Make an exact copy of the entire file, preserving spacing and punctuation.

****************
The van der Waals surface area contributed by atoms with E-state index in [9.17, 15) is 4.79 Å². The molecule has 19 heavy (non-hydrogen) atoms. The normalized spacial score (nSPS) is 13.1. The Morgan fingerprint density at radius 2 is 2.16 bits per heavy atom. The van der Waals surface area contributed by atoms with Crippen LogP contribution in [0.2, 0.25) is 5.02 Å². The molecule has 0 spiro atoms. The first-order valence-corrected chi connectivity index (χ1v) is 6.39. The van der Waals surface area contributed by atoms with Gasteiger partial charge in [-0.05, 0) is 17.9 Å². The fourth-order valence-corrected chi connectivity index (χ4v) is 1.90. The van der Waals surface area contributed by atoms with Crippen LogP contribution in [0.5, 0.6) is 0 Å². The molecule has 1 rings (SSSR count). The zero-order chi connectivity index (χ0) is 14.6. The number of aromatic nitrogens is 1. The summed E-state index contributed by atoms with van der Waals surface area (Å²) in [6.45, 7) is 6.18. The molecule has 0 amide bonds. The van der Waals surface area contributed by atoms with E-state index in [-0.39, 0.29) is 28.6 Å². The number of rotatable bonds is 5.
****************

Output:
The van der Waals surface area contributed by atoms with E-state index in [9.17, 15) is 4.79 Å². The molecule has 19 heavy (non-hydrogen) atoms. The normalized spacial score (nSPS) is 13.1. The Morgan fingerprint density at radius 2 is 2.16 bits per heavy atom. The van der Waals surface area contributed by atoms with Crippen LogP contribution in [0.2, 0.25) is 5.02 Å². The molecule has 0 spiro atoms. The first-order valence-corrected chi connectivity index (χ1v) is 6.39. The van der Waals surface area contributed by atoms with Gasteiger partial charge in [-0.05, 0) is 17.9 Å². The fourth-order valence-corrected chi connectivity index (χ4v) is 1.90. The van der Waals surface area contributed by atoms with Crippen LogP contribution in [0.5, 0.6) is 0 Å². The molecule has 1 rings (SSSR count). The zero-order chi connectivity index (χ0) is 14.6. The number of aromatic nitrogens is 1. The summed E-state index contributed by atoms with van der Waals surface area (Å²) in [6.45, 7) is 6.18. The molecule has 0 amide bonds. The van der Waals surface area contributed by atoms with E-state index in [-0.39, 0.29) is 28.6 Å². The number of rotatable bonds is 5.